After the Fire


At 9:00 a.m. on November 8, 2018, my fingernails embarked on a journey unlike any they’ve experienced before.

A pounding on our door woke my roommate, and only roused my sleep enough to barely lift my head. I heard voices, then fell back to the pillow. Then an urgent shout, “wake up Beth—wake up—there’s a fire!—we have to go!” Jumped into street clothes, ran down to the carport, sped inch-by-inch, stop-and-go down the road toward the exit out of Paradise. And there was the fire, nearing my mobile home park. I was entranced by the sight of it. I pulled out my cell phone, took pictures of the living, breathing behemoth. It spat, cracked, and exploded. No-no, it wasn’t alive but it preened for the pictures.

I’m not going to tell you my fire story. Every evacuee from the Camp Fire has a story. Of fear. Of bravery. Of sorrow. Of saving. Of losing. Instead, I’ll tell you about my aftermath.

My roommate and I were fortunate to find a Chico rental with help from a friend while we were decompressing in a Roseville motel. The majority of Camp fire evacuees have scattered far and wide to family, friends, every rental available for miles, and even to strangers offering a room in their homes.

I’m angry about that scattering. After decades of running from God, of fighting Him, I’d gone back to church and reacquainted myself with Him. I love God, and have learned to love others whom He loves, Christian or not. Now the Camp fire has forced many of these people to set in motion new horizons temporarily, and for some, permanently. Disenchanted by brutal absurdities of life, even so I know in my heart that this is good for God. A diaspora of sorts, “those that were scattered went everywhere preaching the word of God (Acts 8.4),” often to a hostile world.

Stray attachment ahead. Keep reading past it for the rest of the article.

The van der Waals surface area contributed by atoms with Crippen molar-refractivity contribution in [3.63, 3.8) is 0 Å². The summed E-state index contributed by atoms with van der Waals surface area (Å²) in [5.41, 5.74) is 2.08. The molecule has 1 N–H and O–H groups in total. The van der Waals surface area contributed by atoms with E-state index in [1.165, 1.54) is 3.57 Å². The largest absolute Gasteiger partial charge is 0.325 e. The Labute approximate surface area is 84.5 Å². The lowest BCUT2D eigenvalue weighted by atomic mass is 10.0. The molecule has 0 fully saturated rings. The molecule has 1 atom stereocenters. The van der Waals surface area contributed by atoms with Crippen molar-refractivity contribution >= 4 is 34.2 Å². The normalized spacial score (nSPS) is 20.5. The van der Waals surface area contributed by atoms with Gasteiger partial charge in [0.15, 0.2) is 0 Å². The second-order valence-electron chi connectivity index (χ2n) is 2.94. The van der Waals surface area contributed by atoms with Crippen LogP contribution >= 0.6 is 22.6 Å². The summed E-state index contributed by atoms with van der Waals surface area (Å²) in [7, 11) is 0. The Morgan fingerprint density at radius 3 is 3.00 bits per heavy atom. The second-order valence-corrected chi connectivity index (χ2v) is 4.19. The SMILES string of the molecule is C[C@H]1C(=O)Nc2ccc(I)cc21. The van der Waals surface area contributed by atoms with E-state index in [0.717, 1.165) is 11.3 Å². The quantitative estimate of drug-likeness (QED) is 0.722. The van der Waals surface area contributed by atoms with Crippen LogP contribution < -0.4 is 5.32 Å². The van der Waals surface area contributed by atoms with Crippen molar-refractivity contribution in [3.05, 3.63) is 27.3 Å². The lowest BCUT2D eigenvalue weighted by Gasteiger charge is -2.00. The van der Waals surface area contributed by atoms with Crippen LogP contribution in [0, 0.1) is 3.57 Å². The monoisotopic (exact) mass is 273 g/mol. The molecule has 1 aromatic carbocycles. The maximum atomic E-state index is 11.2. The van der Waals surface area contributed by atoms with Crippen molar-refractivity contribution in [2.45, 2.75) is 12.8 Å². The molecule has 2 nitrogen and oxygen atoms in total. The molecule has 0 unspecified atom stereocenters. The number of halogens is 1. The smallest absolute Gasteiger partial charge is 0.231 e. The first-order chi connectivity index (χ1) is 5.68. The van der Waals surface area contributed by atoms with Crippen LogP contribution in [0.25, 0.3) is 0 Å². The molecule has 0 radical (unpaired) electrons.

My fingernails have grown longer than they’ve ever been; they scrape along the floor when I walk. Consciously or subconsciously, I haven’t cared about doing my nails because, well, my nail clippers and file were incinerated in the fire. And I feel like this rental is not my home.

Which I guess is an oxymoron:

“For we know that if the tent that is our earthly home is destroyed, we have a building from God, a house not made with hands, eternal in the heavens (2 Cor. 5.1).”


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